Academics from King’s College London found that hearing birds, seeing them, and having ordinary encounters with birds improved the mood of people who have depression and of the broader population as well.

The study followed about 1,300 people throughout their everyday encounters with birds last year using a smartphone app called Urban Mind. The people were in Britain, Europe, the US, Australia and China.

Using the app, study participants recorded how they were feeling, if they were stressed or happy, if they could see trees, and whether they could see or hear birds.

Average mental wellbeing scores increased when people saw or heard birds, even for people who had been previously diagnosed with depression, Web MD reported.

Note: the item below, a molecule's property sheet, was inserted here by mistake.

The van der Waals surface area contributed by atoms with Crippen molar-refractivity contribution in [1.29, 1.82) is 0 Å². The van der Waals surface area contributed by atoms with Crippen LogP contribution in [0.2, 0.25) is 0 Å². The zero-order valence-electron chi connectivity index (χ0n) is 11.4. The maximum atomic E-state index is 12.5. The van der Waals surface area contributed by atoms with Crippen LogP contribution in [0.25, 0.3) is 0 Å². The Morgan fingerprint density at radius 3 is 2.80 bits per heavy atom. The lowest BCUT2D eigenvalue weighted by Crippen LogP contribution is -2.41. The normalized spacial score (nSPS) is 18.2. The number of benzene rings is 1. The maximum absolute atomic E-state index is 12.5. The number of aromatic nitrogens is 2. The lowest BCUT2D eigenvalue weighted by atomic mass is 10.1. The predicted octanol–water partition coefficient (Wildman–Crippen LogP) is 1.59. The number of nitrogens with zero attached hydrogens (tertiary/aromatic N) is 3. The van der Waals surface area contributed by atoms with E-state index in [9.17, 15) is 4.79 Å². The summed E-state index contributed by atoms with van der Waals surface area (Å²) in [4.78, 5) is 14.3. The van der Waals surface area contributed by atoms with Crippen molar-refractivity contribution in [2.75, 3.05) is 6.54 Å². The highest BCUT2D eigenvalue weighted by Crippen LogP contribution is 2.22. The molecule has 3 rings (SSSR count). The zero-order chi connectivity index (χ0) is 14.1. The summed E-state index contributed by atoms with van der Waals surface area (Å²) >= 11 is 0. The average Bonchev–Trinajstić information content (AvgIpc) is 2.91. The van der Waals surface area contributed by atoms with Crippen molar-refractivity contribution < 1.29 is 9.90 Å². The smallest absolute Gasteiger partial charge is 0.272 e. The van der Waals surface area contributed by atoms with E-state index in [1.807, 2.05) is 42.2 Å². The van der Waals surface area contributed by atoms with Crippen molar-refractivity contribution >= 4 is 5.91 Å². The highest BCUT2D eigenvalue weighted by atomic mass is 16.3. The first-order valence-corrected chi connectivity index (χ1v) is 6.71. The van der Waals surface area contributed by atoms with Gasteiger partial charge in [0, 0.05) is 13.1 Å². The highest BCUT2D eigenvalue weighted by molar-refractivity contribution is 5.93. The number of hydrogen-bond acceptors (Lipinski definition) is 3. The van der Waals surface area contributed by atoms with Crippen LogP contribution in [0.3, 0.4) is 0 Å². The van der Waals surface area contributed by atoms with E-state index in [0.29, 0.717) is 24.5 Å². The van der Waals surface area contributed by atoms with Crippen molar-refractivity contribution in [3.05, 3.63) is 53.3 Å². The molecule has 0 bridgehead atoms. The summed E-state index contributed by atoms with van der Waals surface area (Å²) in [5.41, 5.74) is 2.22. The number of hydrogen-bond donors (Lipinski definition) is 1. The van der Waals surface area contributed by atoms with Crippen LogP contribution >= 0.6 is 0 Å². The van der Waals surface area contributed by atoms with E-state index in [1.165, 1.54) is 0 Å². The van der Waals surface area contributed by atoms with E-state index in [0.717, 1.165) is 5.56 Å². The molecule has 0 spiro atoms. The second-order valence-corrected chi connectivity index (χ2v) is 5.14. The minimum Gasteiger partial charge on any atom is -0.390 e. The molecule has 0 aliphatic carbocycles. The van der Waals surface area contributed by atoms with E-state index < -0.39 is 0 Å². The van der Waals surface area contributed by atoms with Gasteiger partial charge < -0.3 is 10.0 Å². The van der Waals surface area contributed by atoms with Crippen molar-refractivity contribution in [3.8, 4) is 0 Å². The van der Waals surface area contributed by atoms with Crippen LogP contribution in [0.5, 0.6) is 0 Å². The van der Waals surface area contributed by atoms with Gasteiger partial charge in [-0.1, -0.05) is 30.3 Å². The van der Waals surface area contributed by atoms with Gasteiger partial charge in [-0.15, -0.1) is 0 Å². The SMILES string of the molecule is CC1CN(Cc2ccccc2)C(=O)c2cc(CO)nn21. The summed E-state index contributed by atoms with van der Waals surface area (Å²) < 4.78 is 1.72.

“We need to create and support environments, particularly urban environments, where bird life is a constant feature. To have a healthy population of birds, you also need plants, you also need trees. We need to nurture the whole ecosystem within our cities,” King’s College London professor Andrea Mechelli said in The Guardian.

He said it was important to learn that birds have a positive effect on people with depression, since many treatments “that help so-called ‘healthy people’ don’t work for individuals with mental health issues”.

Adrian Thomas, author of the Royal Society for the Protection of Birds’ Guide to Birdsong, said the report makes sense, since people generally report birdsong brings feelings of joy.

“It is embedded somewhere deep within our psyches,” he said. “It is associated with spring and renewal and good times coming … We need to address this nature crisis and ensure that nature doesn’t fall silent.”

Original study here: